Record fall in German producer prices points to ‘big drop’ in inflation

The price of goods produced by German companies has fallen at the fastest annual rate since records began in 1949, pointing to further falls in inflation in Europe’s largest economy.

The federal statistical agency said producer prices of German industrial products fell 14.7 per cent in the year to September, dragged lower by falling wholesale energy prices.

Excluding energy, German producer prices rose 0.8 per cent from a year earlier. Producer prices are seen by economists as an indicator of future prices paid by shoppers, which are used to calculate consumer price inflation.

In a further sign of weakness in the German economy, exports of goods outside the EU declined 8.7 per cent in the year to September, with double-digit falls in shipments to both the US and China, Germany’s two main trading partners.

Germany’s economy has contracted or stagnated for the past nine months and the IMF this week predicted it would be the worst-performing major economy this year, with output contracting 0.5 per cent before returning to tepid growth of 0.9 per cent next year.

Oliver Rakau, an economist at consultants Oxford Economics, said falling exports were “another reason to expect a fairly hefty quarterly drop in German gross domestic product in the third quarter”, predicting output would decline 0.4 per cent from the previous quarter.

Other recent German economic data have also been weak, including August’s 0.2 per cent decline in industrial production from July and a 1.2 per cent decline in retail sales in the same period. Rakau said the recent “weakness” pointed to “another contraction” in fourth-quarter GDP.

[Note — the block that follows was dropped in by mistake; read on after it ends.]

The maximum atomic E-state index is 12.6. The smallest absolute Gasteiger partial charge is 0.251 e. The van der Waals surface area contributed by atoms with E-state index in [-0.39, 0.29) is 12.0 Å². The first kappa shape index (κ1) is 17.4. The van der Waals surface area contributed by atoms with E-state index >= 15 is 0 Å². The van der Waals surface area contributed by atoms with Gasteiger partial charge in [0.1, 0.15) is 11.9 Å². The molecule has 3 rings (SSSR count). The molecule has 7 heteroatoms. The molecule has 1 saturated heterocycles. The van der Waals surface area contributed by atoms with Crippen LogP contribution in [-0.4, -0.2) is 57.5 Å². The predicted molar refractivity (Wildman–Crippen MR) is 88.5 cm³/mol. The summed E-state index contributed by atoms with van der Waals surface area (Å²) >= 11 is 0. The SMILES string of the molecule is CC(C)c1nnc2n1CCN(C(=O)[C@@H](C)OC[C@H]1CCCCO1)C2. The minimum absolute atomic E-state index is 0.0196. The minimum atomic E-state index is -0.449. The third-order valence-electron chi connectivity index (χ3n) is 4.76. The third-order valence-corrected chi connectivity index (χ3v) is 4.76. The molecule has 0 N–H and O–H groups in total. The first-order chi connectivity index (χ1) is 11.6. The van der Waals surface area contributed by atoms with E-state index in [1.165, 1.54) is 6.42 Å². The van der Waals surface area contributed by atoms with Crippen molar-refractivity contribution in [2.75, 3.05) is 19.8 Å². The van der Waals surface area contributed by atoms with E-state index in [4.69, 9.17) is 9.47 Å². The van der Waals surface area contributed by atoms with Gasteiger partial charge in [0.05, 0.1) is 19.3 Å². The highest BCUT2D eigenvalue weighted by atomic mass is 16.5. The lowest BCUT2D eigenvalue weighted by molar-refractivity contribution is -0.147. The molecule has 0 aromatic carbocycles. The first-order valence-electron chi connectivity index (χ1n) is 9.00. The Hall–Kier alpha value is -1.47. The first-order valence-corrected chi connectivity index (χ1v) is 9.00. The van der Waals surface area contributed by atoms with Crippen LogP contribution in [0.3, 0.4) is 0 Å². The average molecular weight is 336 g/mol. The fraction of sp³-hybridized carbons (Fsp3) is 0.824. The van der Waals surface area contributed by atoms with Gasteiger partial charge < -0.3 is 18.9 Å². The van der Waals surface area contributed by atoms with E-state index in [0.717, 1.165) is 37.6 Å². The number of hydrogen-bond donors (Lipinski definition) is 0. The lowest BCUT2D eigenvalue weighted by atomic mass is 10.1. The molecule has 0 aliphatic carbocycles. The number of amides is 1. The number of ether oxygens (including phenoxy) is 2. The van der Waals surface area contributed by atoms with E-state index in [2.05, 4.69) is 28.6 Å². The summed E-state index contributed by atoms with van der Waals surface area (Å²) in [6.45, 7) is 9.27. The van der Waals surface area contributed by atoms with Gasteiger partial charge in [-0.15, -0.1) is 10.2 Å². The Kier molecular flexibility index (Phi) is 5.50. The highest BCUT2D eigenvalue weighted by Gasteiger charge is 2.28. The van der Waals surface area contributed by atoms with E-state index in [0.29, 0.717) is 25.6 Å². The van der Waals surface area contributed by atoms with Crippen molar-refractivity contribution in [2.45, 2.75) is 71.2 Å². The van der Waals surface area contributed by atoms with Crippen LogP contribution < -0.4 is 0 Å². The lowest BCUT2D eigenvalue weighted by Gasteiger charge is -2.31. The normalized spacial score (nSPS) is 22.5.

Slowing economic activity is contributing to a cooling of price pressures, as shown by the 0.2 month-on-month decline in German producer prices.

Anna Titareva, an economist at Swiss bank UBS, forecast that German consumer price inflation would continue falling rapidly, dropping from 4.3 per cent in September to 3.3 per cent in October.

This would contribute to a similarly “big drop” in eurozone inflation from 4.3 per cent in September to 3 per cent in October, its lowest level since August 2021.

The German figures are due out on October 30, with the numbers for the single currency area coming the following day.

Expectations of further falls in inflation would help the European Central Bank keep interest rates unchanged when it meets next Thursday, she said.

The conflict between Israel and Hamas has raised fears of wider tensions in the Middle East and pushed up oil and gas prices in recent weeks, which economists worry could keep inflation stubbornly high.

Carsten Brzeski, an economist at Dutch bank ING, said “the disinflationary process could still gain momentum in the coming months, but looks to be shortlived” as higher oil prices meant “headline inflation would rebound in the first half of 2024”.

However, Rakau said the latest German figures highlighted “important downside risks to next year’s inflation outlook as goods deflation feeds through to consumers”.

German energy producer prices dropped 35.3 per cent in the year to September. Prices of intermediate goods, such as metals, wood and fertiliser, also fell 4.2 per cent year on year.

But German food producer prices rose 5.5 per cent and durable consumer goods prices rose 4.2 per cent. and the prices of many construction raw materials surged, such as a 23 per cent rise in cement prices.